Continued from part I and part II.
The parts arrived while I was on tour. As soon as I got home I opened up the box and took stock of my purchase. I had ordered the kit minus the cabinet, which turned out to be a big mistake, because I ended up having to order one separately anyway, and I could have saved on shipping had I ordered it at the same time as the rest of the kit. The box from Mojotone contained everything as promised: the passive components along with all of the sockets, jacks, pots and bolts/fasteners sorted and stored in marked hobby cases, coils of wire with color coded push-back cloth covering, brand new eyelet boards, a brand new (and now redundant) chassis, Blackface-style face- and backplates, and the transformers packed in separate boxes. The next morning I got down to the real work.
This being my first amp project, I wanted to be careful not to miss any steps. I decided that completing the build in systematic way would minimize the chance of missing anything. I decided to start by mounting the front panel and wiring the pots, switches and jacks to one another first. The jacks proved to be a little bit tricky, as some resistor leads have to be wound from one lug to another, and through to the lug of the second jack. Also, I had to make sure that I was not soldering any lugs without first making sure that all of the required wires were attached there. After attaching each wire to the pot, I eyeballed the wirelength and cut to the appropriate length.
Here is a front view with the front faceplate assembled. I tested the original lamp holder, and installed it into place. I did what I could to clean up the original faceplate, but due to the fragility of the decals I decided to just go ahead and install it without too much cleaning. Getting it to sparkle like new was just not going to happen, given the depth of the wear. Also pictured above, are the new sockets for the preamp and driver tubes. The new power tube sockets didn’t fit into the holes in the original chassis, so I went with the original tube sockets.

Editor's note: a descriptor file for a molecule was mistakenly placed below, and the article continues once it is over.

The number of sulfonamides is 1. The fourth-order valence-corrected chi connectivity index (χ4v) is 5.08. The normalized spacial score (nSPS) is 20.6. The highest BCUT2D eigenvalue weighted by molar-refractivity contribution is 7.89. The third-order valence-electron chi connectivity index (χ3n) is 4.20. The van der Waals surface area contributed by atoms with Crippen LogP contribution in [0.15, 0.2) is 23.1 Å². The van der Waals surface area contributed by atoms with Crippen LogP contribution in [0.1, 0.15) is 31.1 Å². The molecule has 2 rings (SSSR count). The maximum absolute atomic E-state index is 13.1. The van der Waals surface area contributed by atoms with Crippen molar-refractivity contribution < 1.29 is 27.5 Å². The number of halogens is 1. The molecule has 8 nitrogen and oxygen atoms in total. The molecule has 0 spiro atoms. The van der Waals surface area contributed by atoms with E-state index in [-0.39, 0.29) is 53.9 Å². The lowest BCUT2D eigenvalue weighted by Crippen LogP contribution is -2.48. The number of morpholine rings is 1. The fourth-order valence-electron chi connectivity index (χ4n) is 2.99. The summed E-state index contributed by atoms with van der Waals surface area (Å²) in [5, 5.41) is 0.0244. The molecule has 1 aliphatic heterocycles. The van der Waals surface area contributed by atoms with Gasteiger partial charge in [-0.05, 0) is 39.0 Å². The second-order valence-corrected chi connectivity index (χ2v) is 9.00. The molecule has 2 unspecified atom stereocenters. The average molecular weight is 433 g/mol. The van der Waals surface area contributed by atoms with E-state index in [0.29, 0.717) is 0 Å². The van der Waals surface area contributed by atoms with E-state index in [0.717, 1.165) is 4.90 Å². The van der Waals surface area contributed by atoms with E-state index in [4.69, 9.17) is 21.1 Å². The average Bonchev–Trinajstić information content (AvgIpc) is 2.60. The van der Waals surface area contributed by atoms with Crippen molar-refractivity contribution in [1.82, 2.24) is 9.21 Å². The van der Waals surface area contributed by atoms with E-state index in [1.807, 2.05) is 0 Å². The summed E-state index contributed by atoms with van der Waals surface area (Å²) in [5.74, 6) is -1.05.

Above is the partially populated eyelet board. At this point I had completed populating the bass instrument circuit, as well as the plate load resistors and capacitors for preamp tubes 1 and 2. Despite my eagerness to get the amp built, I realized quickly that populating the board (and later, running the wires) would be difficult if I soldered the wires from the control assembly to the board, so I refrained from soldering any of the connections on the “front” side of the board. All of the connections on the tube side were made, once again measuring the length of the wire runs to make sure that they would make it to each wire’s appropriate destination. The large, orange capacitors are the Sprague Orange Drops that came with the kit. The blue sausages should look familiar from my earlier post, as they are the ones that I salvaged from the original board. Many of the carbon comp resistors were also salvaged from the original amp.
After doing a little more work on populating the main board, I got restless and decided to start working on some of the other parts of the wiring. I started by populating the rectifier/bias board (pictured below, top left). I was missing one diode in my kit, so I made do with one from the original. I then wired the filaments on all of the tubes (green, twisted wires at the bottom), making sure that the heaters on the power tubes were wired in phase with one another. My understanding is that this is crucial for noise-free operation in push-pull type amplifiers because when they are wired in phase with one another, the oscillation of the AC power to the heaters is cancelled out. I also went ahead and connected the wires and resistors to the power tube sockets.
Continued in part IV, part V and part VI.
This project was made possible with the help of James Williams of Sound Logic and Scooter Davis of Granville Guitars. Please visit their sites and have a look around!